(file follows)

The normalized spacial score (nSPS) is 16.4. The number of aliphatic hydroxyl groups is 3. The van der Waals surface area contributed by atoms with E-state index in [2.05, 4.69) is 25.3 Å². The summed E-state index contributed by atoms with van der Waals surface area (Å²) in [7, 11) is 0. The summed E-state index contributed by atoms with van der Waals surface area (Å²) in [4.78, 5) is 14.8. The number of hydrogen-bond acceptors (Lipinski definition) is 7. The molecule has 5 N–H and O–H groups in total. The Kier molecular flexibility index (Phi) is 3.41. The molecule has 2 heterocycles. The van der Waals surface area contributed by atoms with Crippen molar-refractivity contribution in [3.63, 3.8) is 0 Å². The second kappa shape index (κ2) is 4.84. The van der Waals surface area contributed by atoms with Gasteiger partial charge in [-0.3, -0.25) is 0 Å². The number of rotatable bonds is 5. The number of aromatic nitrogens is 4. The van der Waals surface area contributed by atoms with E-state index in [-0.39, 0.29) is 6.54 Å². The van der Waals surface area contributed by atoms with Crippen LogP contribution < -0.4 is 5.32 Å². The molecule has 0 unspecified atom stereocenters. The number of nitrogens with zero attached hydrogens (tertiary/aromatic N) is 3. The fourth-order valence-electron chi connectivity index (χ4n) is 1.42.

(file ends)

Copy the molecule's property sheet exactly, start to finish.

The normalized spacial score (nSPS) is 16.4. The number of aliphatic hydroxyl groups is 3. The van der Waals surface area contributed by atoms with E-state index in [2.05, 4.69) is 25.3 Å². The summed E-state index contributed by atoms with van der Waals surface area (Å²) in [7, 11) is 0. The summed E-state index contributed by atoms with van der Waals surface area (Å²) in [4.78, 5) is 14.8. The number of hydrogen-bond acceptors (Lipinski definition) is 7. The molecule has 5 N–H and O–H groups in total. The Kier molecular flexibility index (Phi) is 3.41. The molecule has 2 heterocycles. The van der Waals surface area contributed by atoms with Crippen molar-refractivity contribution in [3.63, 3.8) is 0 Å². The second kappa shape index (κ2) is 4.84. The van der Waals surface area contributed by atoms with Gasteiger partial charge in [-0.3, -0.25) is 0 Å². The number of rotatable bonds is 5. The number of aromatic nitrogens is 4. The van der Waals surface area contributed by atoms with E-state index in [-0.39, 0.29) is 6.54 Å². The van der Waals surface area contributed by atoms with Crippen LogP contribution < -0.4 is 5.32 Å². The molecule has 0 unspecified atom stereocenters. The number of nitrogens with zero attached hydrogens (tertiary/aromatic N) is 3. The fourth-order valence-electron chi connectivity index (χ4n) is 1.42.